Last season, the Memphis Grizzlies’ struggles and reports of Marc Gasol clashing with well-liked head coach David Fizdale seemed to have a profound impact on how general NBA fans viewed and enjoyed Marc Gasol’s play. Unlike in previous seasons, Gasol didn’t receive highlight videos and clips on Twitter of his talented and dynamic passing, increased shooting from beyond the arc, or his plethora of post moves.
In some way, this was justified. There were numerous times throughout the season that Gasol didn’t truly seem engaged or inspired (and who could blame him with the teammates he played alongside for the majority of the season due to injuries and a full on tank towards the end of the year?) Gasol still put up respectable numbers (17.2 points, 8.1 rebounds, 4.2 assists per game), but saw his efficiency take quite a hit as a result of being the primary option night in and night out.
However, things are different heading into the upcoming campaign. Mike Conley will be back at point guard, and the Grizzlies have added several pieces to their rotation, most notably Kyle Anderson, Jaren Jackson Jr. and Garrett Temple. Each of those players can bring their own touch and impact to the offense, but it’s important that all of them are able and willing to play off-the-ball alongside Gasol, a brilliant big man passer.
When it comes to big men that can pass, most of the attention is on Nikola Jokic of the Denver Nuggets, and rightly so. The Serbian big man can and will make any pass, whether they are touch passes in the pick-and-roll, over-the-head passes, alley-oop lobs, you name it. However, let’s not forget that before Jokic rose to stardom, it was Marc Gasol who received the most admiration for his passing at his position.
Gasol has averaged over 3.6 assists per game every season since the 2011-12 campaign, and he has used this passing ability to create quality opportunities for teammates and put his stamp on the offense without scoring. Gasol can make a lot of the passes that Jokic does, including full-court length passes, finding teammates on cuts, and more. Below are some examples of Gasol’s passing from this past season, using a variety of passes to help teammates get easy baskets:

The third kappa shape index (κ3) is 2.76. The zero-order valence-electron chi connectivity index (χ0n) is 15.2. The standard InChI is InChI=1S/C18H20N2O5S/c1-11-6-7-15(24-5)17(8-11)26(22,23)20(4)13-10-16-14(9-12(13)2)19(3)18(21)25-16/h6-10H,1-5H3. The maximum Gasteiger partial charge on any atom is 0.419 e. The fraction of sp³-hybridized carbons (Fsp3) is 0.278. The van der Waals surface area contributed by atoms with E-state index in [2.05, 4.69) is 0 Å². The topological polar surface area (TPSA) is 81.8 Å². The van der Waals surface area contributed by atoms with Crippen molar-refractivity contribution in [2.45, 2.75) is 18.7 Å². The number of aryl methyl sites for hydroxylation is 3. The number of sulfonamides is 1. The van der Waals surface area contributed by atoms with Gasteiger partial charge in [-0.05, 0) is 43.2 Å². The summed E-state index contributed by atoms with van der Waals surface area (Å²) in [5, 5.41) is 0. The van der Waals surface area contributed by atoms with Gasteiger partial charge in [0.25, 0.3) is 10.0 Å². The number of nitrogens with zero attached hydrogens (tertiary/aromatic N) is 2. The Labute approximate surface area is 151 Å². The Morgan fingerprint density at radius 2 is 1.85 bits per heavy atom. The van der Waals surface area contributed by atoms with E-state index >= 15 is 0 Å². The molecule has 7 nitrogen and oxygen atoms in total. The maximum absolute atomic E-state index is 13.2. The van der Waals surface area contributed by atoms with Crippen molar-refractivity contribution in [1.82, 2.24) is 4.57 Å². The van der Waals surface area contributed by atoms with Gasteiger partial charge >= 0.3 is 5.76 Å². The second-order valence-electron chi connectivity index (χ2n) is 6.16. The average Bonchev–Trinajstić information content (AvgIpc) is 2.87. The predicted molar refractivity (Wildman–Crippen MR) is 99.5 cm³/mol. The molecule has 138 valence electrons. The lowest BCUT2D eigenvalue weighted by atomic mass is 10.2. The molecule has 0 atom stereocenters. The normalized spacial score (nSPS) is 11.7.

Additionally, Gasol isn’t afraid to let it fly - with a full court length pass that is:
For Gasol’s passing to truly be unlocked and valuable, his teammates need to know how and when to cut to the rim and be found for layups and dunks. Dillon Brooks showed the capability to do so, and both Anderson and Temple should have no trouble fitting in in this regard, as both have excelled as cutters in recent seasons.
As a result of his limited shooting, Anderson understands the value in cutting when he doesn’t have the ball in his hands. In the clips below, Anderson displays his keen awareness to cut to the rim when opposing defenders are focused on his teammates, most notably LaMarcus Aldridge and Pau Gasol (see, Anderson already has experience cutting to the rim for a pass from a Gasol!).
Anderson, who will serve as a secondary and tertiary playmaker, will have no problem contributing off-the-ball, cutting to the rim when playing alongside Marc Gasol, another reason why his fit in the offense shouldn’t as much of an issue as some have brought up.
When it comes to Jackson Jr.’s ability to play off-ball alongside Gasol, that is where the fit will take a bit more work. When Gasol has the ball and is operating in the low block, it will be important that Jackson Jr. is hitting his 3-pointers in order to be respected by defenses beyond the arc.
If Jackson Jr. is hitting his 3-pointers at a league average rate (or better), Gasol will be able to find him when defenses collapse in to take away Gasol’s post moves. Additionally, it wouldn’t be surprising to see big-big pick-and-rolls/pops between Gasol and his understudy, as both project to be capable shooters from beyond the arc.
If Jackson Jr. struggles from beyond the arc, his lack of additional offensive skills will allow defenses to sag off of him and contain Gasol and Conley. Jackson would benefit from sharpening his shooting and working with Anderson, Temple, Brooks, etc. on when and where to cut when Gasol has the ball in his hands.
Other rotation players (Conley, Brooks, Green, etc.) have experience playing alongside Gasol and feeding off his passing. It’s very likely that Temple, Anderson and Jackson Jr. will fit in alongside them and be able to receive quality open looks from Gasol, further bolstering the Grizzlies’ offense.
Passing from the big man positions used to be a niche component of a team’s offense. As a result of players such as Gasol and Jokic, it has become a primary option for teams, and teammates that buy-in to playing in such a system benefit with quality looks on a regular basis. While Jokic may have made passing big men cool in recent seasons, Gasol was the one making impressive and timely passes out of the post or at the top of the key before Jokic’s ascension.
With a healthy and improved set of teammates around him this season, look for Gasol’s passing to make a return in the box score and in highlight packages as he looks to lead the Grizzlies revamped offense. The Grizzlies shouldn’t look to take the ball out of Gasol’s hands more as a result of the offseason additions. Rather, an increase in cutting and playmaking out of the post can make the team’s offense more dynamic.
It all starts with Marc Gasol.